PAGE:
The Heart of Kensington - Neighborhood Preservation Advocacy
Our Historic Public Right-of-Way

Where in Kensington do you live?  It might seem like an odd question, especially if you are new to the neighborhood, but Kensington is actually composed of several different subdivisions, each mapped and built out at different times.  In each subdivision are various historic objects in the Public Right-of-Way (PROW) that contribute to our understanding of the history of how Kensington developed and how its residents lived.

Kensington Park, the oldest subdivision, was first mapped in April 1910.  Kensington Park was bounded by Terrace Drive on the west and County Road (now 42nd Street) on the east, and Jefferson Avenue (now Alder Drive) on the north and Monroe Avenue on the south.  When Kensington Park was “opened” by agent William Douglas for the sale of lots on Thanksgiving Day, November 25, 1910, there was little more than dirt sidewalks and the streets laid out, with cobblestone pillars marking the boundaries of the  subdivision.

A year later, on the anniversary of the “grand opening”, Douglas was trumpeting the improvements made in Kensington, including “cement sidewalks and curbs. Absolutely the best street grading in San Diego. There shade trees are growing the entire length and breadth of Kensington.”

“There you will find great entrance gates. Electric light posts on every corner.“

Almost one hundred years later, the original light posts are gone, and only one original cobblestone entry pillar remains in its original location, at the south-east corner of Edgeware Road and Monroe Avenue.  Other entry pillars have been relocated and rebuilt at the corners of Monroe and Terrace Drive, Madison Avenue and Terrace Drive, and at Adams Avenue as you first enter Kensington from the bridge.

It’s doubtful that any original cement sidewalk remains, but as you walk around, notice that the sidewalks vary in pattern and color.  Sidewalks were poured at varying times in sections, and at the end of each section the name of the sidewalk contractor and the year it was installed is stamped.  These sidewalk stamps have become a sort of collector’s item, and help tell the story of the growth of our little village.  You can still see the original name of Madison Avenue, Mission Drive, stamped in the sidewalk on the northeast corner of the intersection of Edgeware Road.

In the Kensington Manor subdivision, north of Alder Drive to approximately Hilldale Road, the original street lamps are still located throughout the neighborhood.  The same decorative street lamps can be found in the Talmadge Park subdivisions, around East Alder Drive and Talmadge Circle. Look around for a few sidewalk stamps here and there.  Many have disappeared from the ends of the stretch of sidewalk when ADA-compliant wheelchair ramps were installed, but a few can still be found in the middle of the block, or where there are rounded corners with no street access.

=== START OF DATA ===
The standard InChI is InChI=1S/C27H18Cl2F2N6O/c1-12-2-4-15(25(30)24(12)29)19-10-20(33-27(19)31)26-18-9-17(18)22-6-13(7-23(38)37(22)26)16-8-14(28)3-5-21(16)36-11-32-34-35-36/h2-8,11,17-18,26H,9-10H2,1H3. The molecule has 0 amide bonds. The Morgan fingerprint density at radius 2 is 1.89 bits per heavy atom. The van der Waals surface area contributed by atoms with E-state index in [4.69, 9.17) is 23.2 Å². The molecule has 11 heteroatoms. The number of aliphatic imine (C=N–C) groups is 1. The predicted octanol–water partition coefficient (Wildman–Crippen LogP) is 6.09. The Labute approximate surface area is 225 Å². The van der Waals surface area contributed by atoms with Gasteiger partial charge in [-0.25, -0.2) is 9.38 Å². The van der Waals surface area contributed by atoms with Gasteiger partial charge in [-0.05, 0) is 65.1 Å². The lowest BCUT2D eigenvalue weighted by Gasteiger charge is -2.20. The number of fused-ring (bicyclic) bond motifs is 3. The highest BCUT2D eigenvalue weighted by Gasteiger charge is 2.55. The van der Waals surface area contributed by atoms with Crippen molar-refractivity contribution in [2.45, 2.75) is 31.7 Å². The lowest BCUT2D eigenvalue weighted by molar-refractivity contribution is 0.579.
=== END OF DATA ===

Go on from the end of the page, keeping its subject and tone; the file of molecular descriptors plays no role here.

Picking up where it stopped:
In Kensington Heights, the historic lamp posts change to a distinctive “crown” style globe, found nowhere else in San Diego, but found in Pasadena.  

Since Kensington Heights was developed by the Davis-Baker Company, the same developers who built Pasadena, the same lamp posts were used in both places.

Unfortunately, when one breaks the City has been replacing the globe with the same style as is used in Kensington Manor, instead of with an historically accurate replica, which are available.

A third style of street lamp post can be found along Adams Avenue and along the bridge that crosses over SR-15.  A few can be found on Terrace Drive just north of Adams Avenue in the parking lot area near the mini-park.  It’s not clear when these lamp posts were first installed but may have originally accompanied the San Diego Electric Car system, also known as the streetcar.  One route used to travel the length of Adams Avenue into Kensington as far as Edgeware Road.

Look carefully and you’ll notice that the lamp posts for each of the three styles of street lights are different.  The crown style of street light in Kensington Heights features a Greek key pattern on the pole, which is clearly different from the stylized floral pattern on the poles found on Adams Avenue.

Even the occasional historic manhole cover can be found. A manhole cover with “Bell System” emblazoned on it can be found in the roadway on Ridgeway Drive.

Does anyone know why there is a sundial in the parkway on Madison Avenue between Terrace Drive and Kensington Drive?  Dated 1943, it is inscribed in Latin with “Sic Transit Gloria Mundi”, which translates literally to “So goes the glory of the world” or loosely to “Fame is fleeting”.  It is constructed of brick and cement.  It may be a memorial to someone lost during World War Two.  If you know anything about this wonderful object, please tell us!

Look up, look down, look around.  History is all around you in Kensington.
Historic California Pepper Trees in the Public Right-of-Way on Madison Avenue.  These trees are over 100 years old!